Offshore, oil, gas, drilling

Petroleum Engineers Play an Important Role in Sustainability

Some people balk at the idea that oil and gas has a role to play in a sustainable future, but the reality on the ground suggests otherwise.

“Supplying energy for the world is a monumental task. There continue to be improvements in renewable energy sources; however, reasonable forecasts of growth in renewables suggest fossil fuels will remain the primary source of the world’s energy for decades to come,” Nathan Meehan, president of the Society of Petroleum Engineers, wrote in an article published by SPE in March 2016.

Even with the increasing adoption of renewable energy resources, Meehan notes that fossil fuels still play an important role in meeting today’s energy needs and using them prudently is the best way to make sure that our generation does not compromise the ability of future generations to meet their own needs.

The drive toward renewables is evident in the US where last year nearly half of utility-scale capacity additions on the power grid came from renewable sources like solar and wind, according to the US Energy Information Administration.

But even with the recent gains, renewables only account for a minority of total US power production and their intermittent nature creates the need for energy storage or backup generation that can be brought online quickly – like natural gas fired power plants – to stabilize the grid. The bulk of heavy lifting in the US power generation sector is still done by natural gas (34%), coal (30%) and nuclear (20%), according to EIA data.

This data suggests that fossil fuels will still be needed for decades to come in the power generation sector, and that’s only the tip of the iceberg. A myriad of other industries count on energy and products derived from oil and natural gas.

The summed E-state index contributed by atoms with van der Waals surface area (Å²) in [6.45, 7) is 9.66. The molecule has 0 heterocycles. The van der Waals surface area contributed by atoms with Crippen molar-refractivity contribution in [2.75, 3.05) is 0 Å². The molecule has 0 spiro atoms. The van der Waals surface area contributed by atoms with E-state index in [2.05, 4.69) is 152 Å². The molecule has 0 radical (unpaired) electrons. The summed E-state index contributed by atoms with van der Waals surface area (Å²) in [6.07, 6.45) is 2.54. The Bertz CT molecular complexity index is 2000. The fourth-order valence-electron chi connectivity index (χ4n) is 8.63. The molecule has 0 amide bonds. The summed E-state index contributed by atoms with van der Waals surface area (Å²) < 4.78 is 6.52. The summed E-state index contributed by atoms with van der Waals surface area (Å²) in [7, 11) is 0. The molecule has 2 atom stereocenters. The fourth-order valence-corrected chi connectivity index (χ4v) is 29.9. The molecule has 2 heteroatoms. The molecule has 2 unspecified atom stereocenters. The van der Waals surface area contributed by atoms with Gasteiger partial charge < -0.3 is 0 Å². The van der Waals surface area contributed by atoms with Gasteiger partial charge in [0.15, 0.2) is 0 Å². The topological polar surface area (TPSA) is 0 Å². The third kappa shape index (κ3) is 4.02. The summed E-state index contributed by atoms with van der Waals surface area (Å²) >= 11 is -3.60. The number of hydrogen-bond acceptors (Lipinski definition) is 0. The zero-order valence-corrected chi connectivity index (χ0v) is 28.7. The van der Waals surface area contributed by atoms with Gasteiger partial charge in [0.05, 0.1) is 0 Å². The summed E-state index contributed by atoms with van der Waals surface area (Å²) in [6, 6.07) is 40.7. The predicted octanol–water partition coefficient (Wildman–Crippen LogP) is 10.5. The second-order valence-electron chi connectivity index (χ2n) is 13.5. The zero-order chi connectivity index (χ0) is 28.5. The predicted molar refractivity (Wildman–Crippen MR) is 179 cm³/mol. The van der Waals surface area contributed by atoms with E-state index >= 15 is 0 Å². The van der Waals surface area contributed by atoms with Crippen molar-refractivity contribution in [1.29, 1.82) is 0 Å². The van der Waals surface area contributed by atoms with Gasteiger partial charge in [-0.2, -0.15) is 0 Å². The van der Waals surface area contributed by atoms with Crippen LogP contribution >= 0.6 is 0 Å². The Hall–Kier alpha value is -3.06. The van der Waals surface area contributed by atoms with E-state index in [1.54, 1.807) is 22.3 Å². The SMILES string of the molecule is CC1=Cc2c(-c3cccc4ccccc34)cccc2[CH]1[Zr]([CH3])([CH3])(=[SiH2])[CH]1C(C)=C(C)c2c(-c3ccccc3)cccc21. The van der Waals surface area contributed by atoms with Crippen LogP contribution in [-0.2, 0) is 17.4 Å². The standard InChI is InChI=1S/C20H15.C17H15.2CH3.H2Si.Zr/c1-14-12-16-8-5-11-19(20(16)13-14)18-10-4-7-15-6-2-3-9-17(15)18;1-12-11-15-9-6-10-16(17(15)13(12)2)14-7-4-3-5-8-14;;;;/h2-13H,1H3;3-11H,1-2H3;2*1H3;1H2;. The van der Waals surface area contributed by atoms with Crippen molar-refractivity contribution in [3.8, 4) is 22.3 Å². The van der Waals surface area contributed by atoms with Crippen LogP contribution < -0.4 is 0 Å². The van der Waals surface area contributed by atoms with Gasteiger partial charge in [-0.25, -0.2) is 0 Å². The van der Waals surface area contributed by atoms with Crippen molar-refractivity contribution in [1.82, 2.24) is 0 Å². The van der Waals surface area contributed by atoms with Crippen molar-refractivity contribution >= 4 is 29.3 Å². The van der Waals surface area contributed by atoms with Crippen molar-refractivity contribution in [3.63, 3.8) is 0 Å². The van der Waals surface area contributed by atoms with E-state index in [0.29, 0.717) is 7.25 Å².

Considering this, SPE takes seriously the need to extract these resources sustainably.

Though many people may not realize it, there are many things that petroleum engineers can do to help ensure that oil and gas is part of a sustainable energy solution. Meehan says these areas include:

  • Minimizing methane emissions
  • Reducing or eliminating flaring
  • Supporting energy efficiency and conservation
  • Ensuring wellbore integrity
  • Reducing the surface footprint of wells
  • Eliminating spills
  • Optimizing field development and management

SPE offers its members opportunities to train, share knowledge and advance practices to further these goals.

SPE’s efforts supplement work being done by a number of producers, several of which voluntarily release sustainability reports that highlight their unique measures – like Statoil, Shell, and Hess. To learn more about what petroleum engineers can do, visit SPE’s website or read Meehan’s full article on the subject here.

Top US Oil and Gas Producers Form Collaborative Partnership to Reduce Emissions